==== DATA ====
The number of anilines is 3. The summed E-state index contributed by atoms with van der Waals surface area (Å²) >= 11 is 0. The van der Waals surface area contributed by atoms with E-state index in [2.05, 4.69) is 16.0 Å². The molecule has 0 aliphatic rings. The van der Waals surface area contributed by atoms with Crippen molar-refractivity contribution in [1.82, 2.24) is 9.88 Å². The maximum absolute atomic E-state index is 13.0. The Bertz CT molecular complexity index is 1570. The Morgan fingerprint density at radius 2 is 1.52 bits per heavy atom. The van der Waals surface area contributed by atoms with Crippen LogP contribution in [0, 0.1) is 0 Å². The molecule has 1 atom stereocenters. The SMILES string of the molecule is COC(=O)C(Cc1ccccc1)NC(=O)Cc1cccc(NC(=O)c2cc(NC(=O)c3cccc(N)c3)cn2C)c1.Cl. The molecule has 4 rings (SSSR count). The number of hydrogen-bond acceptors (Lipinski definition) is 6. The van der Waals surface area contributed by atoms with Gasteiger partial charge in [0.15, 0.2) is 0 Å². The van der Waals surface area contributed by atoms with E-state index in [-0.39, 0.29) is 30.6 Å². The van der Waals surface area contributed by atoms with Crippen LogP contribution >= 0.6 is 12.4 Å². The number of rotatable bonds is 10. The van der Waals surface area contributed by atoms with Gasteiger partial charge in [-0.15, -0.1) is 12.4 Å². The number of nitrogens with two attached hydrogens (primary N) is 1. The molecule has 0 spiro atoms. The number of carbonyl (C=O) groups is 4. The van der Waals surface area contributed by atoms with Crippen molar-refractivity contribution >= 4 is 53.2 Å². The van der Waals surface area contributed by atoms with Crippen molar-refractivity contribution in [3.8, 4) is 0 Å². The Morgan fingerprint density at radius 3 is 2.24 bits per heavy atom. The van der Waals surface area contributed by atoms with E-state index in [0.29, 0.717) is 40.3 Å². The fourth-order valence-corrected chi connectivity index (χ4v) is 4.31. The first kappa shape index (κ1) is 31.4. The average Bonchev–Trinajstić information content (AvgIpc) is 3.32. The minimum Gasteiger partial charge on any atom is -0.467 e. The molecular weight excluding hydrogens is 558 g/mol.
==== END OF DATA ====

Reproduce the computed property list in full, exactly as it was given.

The number of anilines is 3. The summed E-state index contributed by atoms with van der Waals surface area (Å²) >= 11 is 0. The van der Waals surface area contributed by atoms with E-state index in [2.05, 4.69) is 16.0 Å². The molecule has 0 aliphatic rings. The van der Waals surface area contributed by atoms with Crippen molar-refractivity contribution in [1.82, 2.24) is 9.88 Å². The maximum absolute atomic E-state index is 13.0. The Bertz CT molecular complexity index is 1570. The Morgan fingerprint density at radius 2 is 1.52 bits per heavy atom. The van der Waals surface area contributed by atoms with Crippen LogP contribution in [0, 0.1) is 0 Å². The molecule has 1 atom stereocenters. The SMILES string of the molecule is COC(=O)C(Cc1ccccc1)NC(=O)Cc1cccc(NC(=O)c2cc(NC(=O)c3cccc(N)c3)cn2C)c1.Cl. The molecule has 4 rings (SSSR count). The number of hydrogen-bond acceptors (Lipinski definition) is 6. The van der Waals surface area contributed by atoms with Gasteiger partial charge in [0.15, 0.2) is 0 Å². The van der Waals surface area contributed by atoms with E-state index in [-0.39, 0.29) is 30.6 Å². The van der Waals surface area contributed by atoms with Crippen LogP contribution >= 0.6 is 12.4 Å². The number of rotatable bonds is 10. The van der Waals surface area contributed by atoms with Gasteiger partial charge in [-0.15, -0.1) is 12.4 Å². The number of nitrogens with two attached hydrogens (primary N) is 1. The molecule has 0 spiro atoms. The number of carbonyl (C=O) groups is 4. The van der Waals surface area contributed by atoms with Crippen molar-refractivity contribution >= 4 is 53.2 Å². The van der Waals surface area contributed by atoms with Crippen molar-refractivity contribution in [3.8, 4) is 0 Å². The Morgan fingerprint density at radius 3 is 2.24 bits per heavy atom. The van der Waals surface area contributed by atoms with E-state index in [0.29, 0.717) is 40.3 Å². The fourth-order valence-corrected chi connectivity index (χ4v) is 4.31. The first kappa shape index (κ1) is 31.4. The average Bonchev–Trinajstić information content (AvgIpc) is 3.32. The minimum Gasteiger partial charge on any atom is -0.467 e. The molecular weight excluding hydrogens is 558 g/mol.